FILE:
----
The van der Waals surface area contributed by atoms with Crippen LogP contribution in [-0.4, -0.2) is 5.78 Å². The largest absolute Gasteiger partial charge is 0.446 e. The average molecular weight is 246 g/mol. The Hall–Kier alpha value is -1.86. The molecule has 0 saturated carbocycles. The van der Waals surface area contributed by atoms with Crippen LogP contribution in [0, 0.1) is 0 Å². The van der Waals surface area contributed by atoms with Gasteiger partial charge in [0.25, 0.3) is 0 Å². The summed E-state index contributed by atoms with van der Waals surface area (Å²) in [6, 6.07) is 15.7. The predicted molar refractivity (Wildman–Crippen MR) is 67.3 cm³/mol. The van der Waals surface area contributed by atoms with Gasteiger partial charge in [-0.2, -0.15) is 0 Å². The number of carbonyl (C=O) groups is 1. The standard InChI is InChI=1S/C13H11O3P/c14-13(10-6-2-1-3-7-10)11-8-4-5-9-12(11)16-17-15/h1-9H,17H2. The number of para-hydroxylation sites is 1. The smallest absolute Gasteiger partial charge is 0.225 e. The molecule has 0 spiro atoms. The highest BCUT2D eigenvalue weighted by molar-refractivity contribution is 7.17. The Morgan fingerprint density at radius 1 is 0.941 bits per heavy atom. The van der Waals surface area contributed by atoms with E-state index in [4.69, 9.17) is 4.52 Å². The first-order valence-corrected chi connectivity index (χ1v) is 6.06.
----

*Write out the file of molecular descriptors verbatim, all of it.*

The van der Waals surface area contributed by atoms with Crippen LogP contribution in [-0.4, -0.2) is 5.78 Å². The largest absolute Gasteiger partial charge is 0.446 e. The average molecular weight is 246 g/mol. The Hall–Kier alpha value is -1.86. The molecule has 0 saturated carbocycles. The van der Waals surface area contributed by atoms with Crippen LogP contribution in [0, 0.1) is 0 Å². The van der Waals surface area contributed by atoms with Gasteiger partial charge in [0.25, 0.3) is 0 Å². The summed E-state index contributed by atoms with van der Waals surface area (Å²) in [6, 6.07) is 15.7. The predicted molar refractivity (Wildman–Crippen MR) is 67.3 cm³/mol. The van der Waals surface area contributed by atoms with Gasteiger partial charge in [-0.2, -0.15) is 0 Å². The number of carbonyl (C=O) groups is 1. The standard InChI is InChI=1S/C13H11O3P/c14-13(10-6-2-1-3-7-10)11-8-4-5-9-12(11)16-17-15/h1-9H,17H2. The number of para-hydroxylation sites is 1. The smallest absolute Gasteiger partial charge is 0.225 e. The molecule has 0 spiro atoms. The highest BCUT2D eigenvalue weighted by molar-refractivity contribution is 7.17. The Morgan fingerprint density at radius 1 is 0.941 bits per heavy atom. The van der Waals surface area contributed by atoms with E-state index in [4.69, 9.17) is 4.52 Å². The first-order valence-corrected chi connectivity index (χ1v) is 6.06.